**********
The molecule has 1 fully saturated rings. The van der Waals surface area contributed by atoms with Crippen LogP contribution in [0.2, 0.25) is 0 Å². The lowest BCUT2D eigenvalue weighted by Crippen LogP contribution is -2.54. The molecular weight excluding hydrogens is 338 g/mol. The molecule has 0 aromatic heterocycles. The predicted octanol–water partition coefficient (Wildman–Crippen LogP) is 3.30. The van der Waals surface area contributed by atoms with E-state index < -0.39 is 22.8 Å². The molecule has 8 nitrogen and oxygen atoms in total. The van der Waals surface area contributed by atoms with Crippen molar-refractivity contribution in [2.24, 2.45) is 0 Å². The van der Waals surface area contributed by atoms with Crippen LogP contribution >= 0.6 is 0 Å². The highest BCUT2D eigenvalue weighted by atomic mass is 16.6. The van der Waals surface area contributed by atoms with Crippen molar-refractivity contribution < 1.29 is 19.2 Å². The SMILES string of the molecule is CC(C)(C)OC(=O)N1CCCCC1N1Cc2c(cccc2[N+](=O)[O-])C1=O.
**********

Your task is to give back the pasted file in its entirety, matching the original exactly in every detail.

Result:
The molecule has 1 fully saturated rings. The van der Waals surface area contributed by atoms with Crippen LogP contribution in [0.2, 0.25) is 0 Å². The lowest BCUT2D eigenvalue weighted by Crippen LogP contribution is -2.54. The molecular weight excluding hydrogens is 338 g/mol. The molecule has 0 aromatic heterocycles. The predicted octanol–water partition coefficient (Wildman–Crippen LogP) is 3.30. The van der Waals surface area contributed by atoms with E-state index < -0.39 is 22.8 Å². The molecule has 8 nitrogen and oxygen atoms in total. The van der Waals surface area contributed by atoms with Crippen molar-refractivity contribution in [2.24, 2.45) is 0 Å². The van der Waals surface area contributed by atoms with Crippen LogP contribution >= 0.6 is 0 Å². The highest BCUT2D eigenvalue weighted by atomic mass is 16.6. The van der Waals surface area contributed by atoms with Crippen molar-refractivity contribution < 1.29 is 19.2 Å². The SMILES string of the molecule is CC(C)(C)OC(=O)N1CCCCC1N1Cc2c(cccc2[N+](=O)[O-])C1=O.